Verizon Communications Inc. has clear reasons for spending $4.4 billion (2.8 billion pounds) on AOL Inc. today: It wants to have the advertising technology to use with its video streaming services and it wants to be different from other wireless providers in the U.S.
The question is how do all those European versions of the Huffington Post and Engadget that AOL has spent years building fit into the strategy.
Programmatic mobile advertising
With AOL's advertising technology, Verizon, which has 100 million mobile clients, is seeking to compete with the likes of Google Inc. in the wireless programmatic advertising sector, which allows companies to send ads automatically to mobile devices. The AOL acquisition also comes ahead of the roll-out of Verizon's video content streaming services.
AOL's European business isn't large, accounting for no more than 8 percent of revenue, mainly through the United Kingdom and Germany, according to data compiled by Bloomberg. Most of the European business comes from the country-specific Huffingtonpost.com websites from those two countries plus Spain, France, Italy and Greece.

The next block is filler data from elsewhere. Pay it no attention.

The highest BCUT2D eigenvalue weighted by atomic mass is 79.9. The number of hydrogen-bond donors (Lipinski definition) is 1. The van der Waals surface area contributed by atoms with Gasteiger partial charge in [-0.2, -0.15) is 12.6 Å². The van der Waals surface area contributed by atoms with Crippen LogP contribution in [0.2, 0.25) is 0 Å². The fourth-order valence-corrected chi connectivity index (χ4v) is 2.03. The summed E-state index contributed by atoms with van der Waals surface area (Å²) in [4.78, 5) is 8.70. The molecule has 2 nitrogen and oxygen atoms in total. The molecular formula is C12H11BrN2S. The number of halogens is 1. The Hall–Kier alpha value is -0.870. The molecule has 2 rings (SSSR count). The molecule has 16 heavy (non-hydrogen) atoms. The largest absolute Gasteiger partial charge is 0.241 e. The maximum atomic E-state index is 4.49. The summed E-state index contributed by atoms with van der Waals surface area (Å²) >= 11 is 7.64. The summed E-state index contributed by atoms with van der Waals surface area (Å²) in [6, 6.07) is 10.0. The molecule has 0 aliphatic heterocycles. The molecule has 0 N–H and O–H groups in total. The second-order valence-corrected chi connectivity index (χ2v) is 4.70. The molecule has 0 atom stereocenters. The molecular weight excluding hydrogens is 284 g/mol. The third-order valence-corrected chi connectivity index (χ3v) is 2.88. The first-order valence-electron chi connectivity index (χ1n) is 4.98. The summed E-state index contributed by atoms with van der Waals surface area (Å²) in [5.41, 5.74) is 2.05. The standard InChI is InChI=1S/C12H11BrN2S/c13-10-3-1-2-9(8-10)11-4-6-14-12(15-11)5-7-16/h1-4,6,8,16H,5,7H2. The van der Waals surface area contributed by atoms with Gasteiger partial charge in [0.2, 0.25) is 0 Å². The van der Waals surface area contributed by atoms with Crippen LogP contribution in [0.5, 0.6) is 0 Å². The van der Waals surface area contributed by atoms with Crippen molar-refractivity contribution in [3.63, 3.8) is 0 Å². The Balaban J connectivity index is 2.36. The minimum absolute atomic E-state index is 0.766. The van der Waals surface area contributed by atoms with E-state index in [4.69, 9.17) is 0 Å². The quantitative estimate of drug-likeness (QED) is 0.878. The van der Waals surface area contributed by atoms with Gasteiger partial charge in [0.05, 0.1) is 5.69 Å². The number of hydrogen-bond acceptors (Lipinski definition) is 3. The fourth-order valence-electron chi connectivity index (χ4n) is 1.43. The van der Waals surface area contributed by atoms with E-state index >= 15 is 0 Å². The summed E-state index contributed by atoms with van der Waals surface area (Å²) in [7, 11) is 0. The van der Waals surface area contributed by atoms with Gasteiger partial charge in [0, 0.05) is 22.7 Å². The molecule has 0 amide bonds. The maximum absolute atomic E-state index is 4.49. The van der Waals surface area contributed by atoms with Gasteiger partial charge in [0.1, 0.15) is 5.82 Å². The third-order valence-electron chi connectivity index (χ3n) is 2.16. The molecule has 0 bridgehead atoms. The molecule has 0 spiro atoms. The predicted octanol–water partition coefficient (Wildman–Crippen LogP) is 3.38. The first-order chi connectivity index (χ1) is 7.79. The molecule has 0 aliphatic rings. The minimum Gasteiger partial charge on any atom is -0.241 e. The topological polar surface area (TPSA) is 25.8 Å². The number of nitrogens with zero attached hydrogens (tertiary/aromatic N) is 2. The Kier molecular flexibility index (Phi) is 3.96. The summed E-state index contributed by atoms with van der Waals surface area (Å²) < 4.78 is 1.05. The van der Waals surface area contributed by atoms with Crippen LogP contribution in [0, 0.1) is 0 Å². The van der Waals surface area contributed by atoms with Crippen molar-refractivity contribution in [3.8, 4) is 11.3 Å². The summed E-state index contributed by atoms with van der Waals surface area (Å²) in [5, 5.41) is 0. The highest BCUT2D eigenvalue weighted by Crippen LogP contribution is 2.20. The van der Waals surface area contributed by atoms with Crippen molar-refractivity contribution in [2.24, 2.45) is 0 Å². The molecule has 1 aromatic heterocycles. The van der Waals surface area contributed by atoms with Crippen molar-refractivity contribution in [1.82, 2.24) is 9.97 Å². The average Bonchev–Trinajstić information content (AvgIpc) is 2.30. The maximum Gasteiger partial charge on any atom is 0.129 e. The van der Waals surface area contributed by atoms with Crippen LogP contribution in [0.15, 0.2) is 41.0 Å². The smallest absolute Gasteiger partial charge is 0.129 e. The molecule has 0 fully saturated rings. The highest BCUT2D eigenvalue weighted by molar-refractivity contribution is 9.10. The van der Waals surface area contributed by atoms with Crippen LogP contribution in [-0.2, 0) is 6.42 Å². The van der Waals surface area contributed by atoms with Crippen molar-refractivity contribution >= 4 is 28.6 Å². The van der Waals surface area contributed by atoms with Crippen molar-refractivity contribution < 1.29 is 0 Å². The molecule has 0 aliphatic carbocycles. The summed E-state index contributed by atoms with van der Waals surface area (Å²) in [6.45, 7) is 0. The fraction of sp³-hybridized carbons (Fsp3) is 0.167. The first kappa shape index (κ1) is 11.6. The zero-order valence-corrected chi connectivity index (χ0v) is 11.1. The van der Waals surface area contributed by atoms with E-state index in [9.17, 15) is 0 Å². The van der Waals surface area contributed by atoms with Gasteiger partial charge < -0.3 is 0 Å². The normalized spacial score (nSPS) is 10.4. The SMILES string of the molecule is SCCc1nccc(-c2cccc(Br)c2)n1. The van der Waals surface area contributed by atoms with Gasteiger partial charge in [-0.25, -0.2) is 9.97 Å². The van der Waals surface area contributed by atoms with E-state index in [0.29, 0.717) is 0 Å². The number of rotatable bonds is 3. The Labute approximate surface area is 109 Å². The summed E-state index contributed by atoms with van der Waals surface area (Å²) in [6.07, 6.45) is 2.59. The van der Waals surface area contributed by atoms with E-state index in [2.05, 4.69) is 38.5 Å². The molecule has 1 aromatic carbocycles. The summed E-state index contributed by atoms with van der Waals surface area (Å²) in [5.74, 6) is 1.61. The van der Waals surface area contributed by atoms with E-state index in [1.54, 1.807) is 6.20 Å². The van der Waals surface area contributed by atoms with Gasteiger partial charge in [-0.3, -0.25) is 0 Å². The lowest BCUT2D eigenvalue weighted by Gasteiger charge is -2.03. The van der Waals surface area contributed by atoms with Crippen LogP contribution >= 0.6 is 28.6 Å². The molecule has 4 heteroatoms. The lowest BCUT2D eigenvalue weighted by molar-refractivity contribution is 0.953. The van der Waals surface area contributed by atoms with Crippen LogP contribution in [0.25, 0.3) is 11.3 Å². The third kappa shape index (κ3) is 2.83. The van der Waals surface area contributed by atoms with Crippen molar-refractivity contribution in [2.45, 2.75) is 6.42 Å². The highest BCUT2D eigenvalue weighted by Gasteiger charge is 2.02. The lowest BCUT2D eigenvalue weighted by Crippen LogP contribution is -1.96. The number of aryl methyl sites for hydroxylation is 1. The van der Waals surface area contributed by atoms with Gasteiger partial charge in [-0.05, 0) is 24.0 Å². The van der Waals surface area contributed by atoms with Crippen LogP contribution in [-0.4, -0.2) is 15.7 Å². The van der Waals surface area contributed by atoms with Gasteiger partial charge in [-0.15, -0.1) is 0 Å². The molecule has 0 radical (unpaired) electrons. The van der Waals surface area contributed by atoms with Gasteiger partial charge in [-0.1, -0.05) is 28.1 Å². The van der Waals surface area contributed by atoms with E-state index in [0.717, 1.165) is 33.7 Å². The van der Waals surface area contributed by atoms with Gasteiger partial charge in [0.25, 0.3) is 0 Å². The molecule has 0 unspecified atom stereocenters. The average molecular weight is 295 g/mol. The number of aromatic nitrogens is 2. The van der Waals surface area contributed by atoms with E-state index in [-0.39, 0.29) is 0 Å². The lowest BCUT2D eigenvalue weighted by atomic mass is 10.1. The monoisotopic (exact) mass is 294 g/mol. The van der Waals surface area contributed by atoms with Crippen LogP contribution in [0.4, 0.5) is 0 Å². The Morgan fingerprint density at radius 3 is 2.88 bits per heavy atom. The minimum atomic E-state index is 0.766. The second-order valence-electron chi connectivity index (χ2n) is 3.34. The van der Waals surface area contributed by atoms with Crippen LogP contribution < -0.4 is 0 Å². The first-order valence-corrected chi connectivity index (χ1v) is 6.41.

While Verizon doesn't have much presence outside the U.S. and isn't known for producing content, there are advantages to doing so in Europe. For one, programmatic advertisement is less developed in Europe than in the U.S., offering growth potential, according to Sarah Simon, an analyst at Berenberg.
Already about two thirds of all internet ad spend goes to display advertising, and it is increasing, according to Paul Sweeney, an analyst at Bloomberg Intelligence.
However, not many of the original content providers have the ad technology themselves, as AOL does, Sweeney says. Verizon will be taking over the technology as Europeans become more and more targeted by personalised mobile ads tailored according to their internet usage habits.